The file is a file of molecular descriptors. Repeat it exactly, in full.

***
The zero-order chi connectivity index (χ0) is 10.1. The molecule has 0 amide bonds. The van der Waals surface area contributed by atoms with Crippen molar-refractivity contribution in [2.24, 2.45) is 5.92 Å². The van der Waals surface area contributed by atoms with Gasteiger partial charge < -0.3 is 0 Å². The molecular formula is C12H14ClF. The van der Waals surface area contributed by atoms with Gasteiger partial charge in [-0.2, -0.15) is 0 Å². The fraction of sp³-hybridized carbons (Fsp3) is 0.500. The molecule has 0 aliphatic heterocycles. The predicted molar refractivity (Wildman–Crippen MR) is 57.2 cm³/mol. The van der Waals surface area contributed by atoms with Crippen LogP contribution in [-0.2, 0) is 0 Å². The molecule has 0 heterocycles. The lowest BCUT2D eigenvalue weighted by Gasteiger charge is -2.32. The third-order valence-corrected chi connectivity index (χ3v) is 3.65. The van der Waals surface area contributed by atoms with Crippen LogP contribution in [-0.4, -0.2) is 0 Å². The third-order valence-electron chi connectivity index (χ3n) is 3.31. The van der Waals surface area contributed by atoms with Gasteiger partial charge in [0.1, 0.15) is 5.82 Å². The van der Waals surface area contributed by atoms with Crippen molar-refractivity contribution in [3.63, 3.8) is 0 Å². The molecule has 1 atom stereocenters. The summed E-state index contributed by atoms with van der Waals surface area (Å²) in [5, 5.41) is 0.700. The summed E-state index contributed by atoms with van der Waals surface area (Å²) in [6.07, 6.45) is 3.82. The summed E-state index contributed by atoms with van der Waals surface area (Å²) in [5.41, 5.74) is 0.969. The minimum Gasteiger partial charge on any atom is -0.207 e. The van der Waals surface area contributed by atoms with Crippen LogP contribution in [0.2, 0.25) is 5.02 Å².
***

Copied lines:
The zero-order chi connectivity index (χ0) is 10.1. The molecule has 0 amide bonds. The van der Waals surface area contributed by atoms with Crippen molar-refractivity contribution in [2.24, 2.45) is 5.92 Å². The van der Waals surface area contributed by atoms with Gasteiger partial charge < -0.3 is 0 Å². The molecular formula is C12H14ClF. The van der Waals surface area contributed by atoms with Gasteiger partial charge in [-0.2, -0.15) is 0 Å². The fraction of sp³-hybridized carbons (Fsp3) is 0.500. The molecule has 0 aliphatic heterocycles. The predicted molar refractivity (Wildman–Crippen MR) is 57.2 cm³/mol. The van der Waals surface area contributed by atoms with Crippen LogP contribution in [-0.2, 0) is 0 Å². The molecule has 0 heterocycles. The lowest BCUT2D eigenvalue weighted by Gasteiger charge is -2.32. The third-order valence-corrected chi connectivity index (χ3v) is 3.65. The van der Waals surface area contributed by atoms with Crippen LogP contribution in [-0.4, -0.2) is 0 Å². The third-order valence-electron chi connectivity index (χ3n) is 3.31. The van der Waals surface area contributed by atoms with Gasteiger partial charge in [0.1, 0.15) is 5.82 Å². The van der Waals surface area contributed by atoms with Crippen molar-refractivity contribution in [3.63, 3.8) is 0 Å². The molecule has 1 atom stereocenters. The summed E-state index contributed by atoms with van der Waals surface area (Å²) in [5, 5.41) is 0.700. The summed E-state index contributed by atoms with van der Waals surface area (Å²) in [6.07, 6.45) is 3.82. The summed E-state index contributed by atoms with van der Waals surface area (Å²) in [5.41, 5.74) is 0.969. The minimum Gasteiger partial charge on any atom is -0.207 e. The van der Waals surface area contributed by atoms with Crippen LogP contribution in [0.2, 0.25) is 5.02 Å².